Couple of years ago I wrote about this same topic, in the last narrative in which I engaged three issues, the preoccupation with the history of Christmas in the world and the impact of the West in the understanding and interpretation of Christmas. Then, I argued, that the celebration of Christmas in the modern world was being affected by three processes: commercialization of the phenomena and the experiences of those who participate in it; there was and still is the gradual if not conscious secularization of the idea and the absolute necessarily for the true believers to assert publicly what they feel privately. Being the majority in a large number of communities around the world, modern Christians should not see their religion as a badge of shame before peoples and persons who suffered colonial and imperial offenses. Those who resort to such tactics are secular humanists who abhor many of the words in the language of the scriptures. Building on the modern languages of the secular humanists and the post modernists, such individuals see Christmas differently from the true believers in the history and message of Christ to the world. One clear example of this state of affairs is the recent departure of Christopher Higgins, a public intellectual who died in a hospital bed in Texas with a legacy that challenges all believers by profane words: "God is not great." His passing away is just one more instance in the stormy and uneasy relationship between Western Christians and their fellow citizens who employ the language of modernity and rationalism to assert their presence in the world. Being a Trotsky who metamorphosed as a born-again right wing thinker, who possessed as double-edged sword that could be used against the Left and the Right in his political debates, Higgins et al are ironically the sources of reaffirmation of our faith that there is life beyond the grave. Those of us who were his contemporaries still share in common with ancestors who would witness his journey though the mysterious channels of being between this life and the next. Much as we mourned with his family and relatives who did not share his beliefs, we call upon the true believers here and in the next world to know that there are still billions of us on this planet who do enjoy the English language without being influenced and captured by the intoxicating liquor from the likes of Higgins.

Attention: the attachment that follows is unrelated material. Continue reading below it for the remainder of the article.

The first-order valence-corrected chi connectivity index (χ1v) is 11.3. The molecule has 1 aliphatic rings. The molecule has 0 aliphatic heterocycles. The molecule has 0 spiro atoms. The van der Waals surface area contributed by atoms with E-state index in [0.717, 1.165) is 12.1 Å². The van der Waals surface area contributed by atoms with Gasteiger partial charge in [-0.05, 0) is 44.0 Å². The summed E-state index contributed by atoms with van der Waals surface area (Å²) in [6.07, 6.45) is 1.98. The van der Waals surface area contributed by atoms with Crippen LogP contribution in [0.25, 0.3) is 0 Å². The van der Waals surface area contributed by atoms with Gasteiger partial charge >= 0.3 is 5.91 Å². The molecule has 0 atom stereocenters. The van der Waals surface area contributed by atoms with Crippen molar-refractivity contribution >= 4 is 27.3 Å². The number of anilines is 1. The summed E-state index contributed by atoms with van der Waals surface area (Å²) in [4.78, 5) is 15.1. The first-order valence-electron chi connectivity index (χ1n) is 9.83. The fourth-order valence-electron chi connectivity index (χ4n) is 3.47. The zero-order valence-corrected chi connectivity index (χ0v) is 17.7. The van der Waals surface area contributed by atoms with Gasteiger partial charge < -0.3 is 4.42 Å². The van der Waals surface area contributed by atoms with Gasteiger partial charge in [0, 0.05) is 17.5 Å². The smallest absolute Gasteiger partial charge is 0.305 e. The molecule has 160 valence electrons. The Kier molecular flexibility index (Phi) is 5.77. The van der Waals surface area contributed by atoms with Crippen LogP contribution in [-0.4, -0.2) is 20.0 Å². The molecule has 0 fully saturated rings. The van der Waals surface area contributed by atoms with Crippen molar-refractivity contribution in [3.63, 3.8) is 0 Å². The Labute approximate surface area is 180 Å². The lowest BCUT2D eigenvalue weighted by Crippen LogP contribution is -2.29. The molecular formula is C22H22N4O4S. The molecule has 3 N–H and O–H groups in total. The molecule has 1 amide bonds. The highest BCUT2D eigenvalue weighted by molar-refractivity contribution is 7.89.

Apart from the atheistic counterattack on the celebration of Christmas, there is the phenomenon of distortion of the holiday through the injection of bitter feelings from people who see racism and anti-Semitism as evidence of their exclusion of the past. This recent phenomenon is most obvious in the ethnification of the characters acting the events about Christ and his birth. Although advocates of cultural pluralism and religious freedom in the West today would not mind sharing the space and time of the Christmas with all peoples in the country, their feelings and attitudes have exacerbated our problem of celebration without difficulties. This has made Christmas the American hotdog caught in the rolls of Kwanza for the Blacks and the Hanukah of the American Jewish community. This current development plays well in the eyes of the business community on the one hand and in the language of the political class on the other.